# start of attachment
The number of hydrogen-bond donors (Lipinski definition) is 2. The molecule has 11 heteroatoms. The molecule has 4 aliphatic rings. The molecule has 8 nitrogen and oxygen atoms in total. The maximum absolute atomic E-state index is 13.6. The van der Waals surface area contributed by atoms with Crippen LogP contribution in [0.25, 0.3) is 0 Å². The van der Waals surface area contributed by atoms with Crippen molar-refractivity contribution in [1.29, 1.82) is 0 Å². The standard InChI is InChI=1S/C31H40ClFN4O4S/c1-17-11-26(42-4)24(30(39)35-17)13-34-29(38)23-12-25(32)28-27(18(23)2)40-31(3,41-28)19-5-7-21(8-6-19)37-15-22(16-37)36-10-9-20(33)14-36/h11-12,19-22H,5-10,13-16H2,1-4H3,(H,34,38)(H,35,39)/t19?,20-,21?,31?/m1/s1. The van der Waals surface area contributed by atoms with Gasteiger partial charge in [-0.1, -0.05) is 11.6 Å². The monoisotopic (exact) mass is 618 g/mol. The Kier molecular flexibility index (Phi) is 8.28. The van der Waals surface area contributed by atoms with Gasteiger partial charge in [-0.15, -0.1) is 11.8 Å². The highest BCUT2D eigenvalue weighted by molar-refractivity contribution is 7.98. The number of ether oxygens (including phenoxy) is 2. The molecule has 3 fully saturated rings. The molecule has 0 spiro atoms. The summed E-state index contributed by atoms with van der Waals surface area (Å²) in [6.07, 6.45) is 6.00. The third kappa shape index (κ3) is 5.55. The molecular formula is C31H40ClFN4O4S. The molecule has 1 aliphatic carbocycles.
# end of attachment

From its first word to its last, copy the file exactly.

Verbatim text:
The number of hydrogen-bond donors (Lipinski definition) is 2. The molecule has 11 heteroatoms. The molecule has 4 aliphatic rings. The molecule has 8 nitrogen and oxygen atoms in total. The maximum absolute atomic E-state index is 13.6. The van der Waals surface area contributed by atoms with Crippen LogP contribution in [0.25, 0.3) is 0 Å². The van der Waals surface area contributed by atoms with Crippen molar-refractivity contribution in [1.29, 1.82) is 0 Å². The standard InChI is InChI=1S/C31H40ClFN4O4S/c1-17-11-26(42-4)24(30(39)35-17)13-34-29(38)23-12-25(32)28-27(18(23)2)40-31(3,41-28)19-5-7-21(8-6-19)37-15-22(16-37)36-10-9-20(33)14-36/h11-12,19-22H,5-10,13-16H2,1-4H3,(H,34,38)(H,35,39)/t19?,20-,21?,31?/m1/s1. The van der Waals surface area contributed by atoms with Gasteiger partial charge in [-0.1, -0.05) is 11.6 Å². The monoisotopic (exact) mass is 618 g/mol. The Kier molecular flexibility index (Phi) is 8.28. The van der Waals surface area contributed by atoms with Gasteiger partial charge in [-0.15, -0.1) is 11.8 Å². The highest BCUT2D eigenvalue weighted by molar-refractivity contribution is 7.98. The number of ether oxygens (including phenoxy) is 2. The molecule has 3 fully saturated rings. The molecule has 0 spiro atoms. The summed E-state index contributed by atoms with van der Waals surface area (Å²) in [6.07, 6.45) is 6.00. The third kappa shape index (κ3) is 5.55. The molecular formula is C31H40ClFN4O4S. The molecule has 1 aliphatic carbocycles.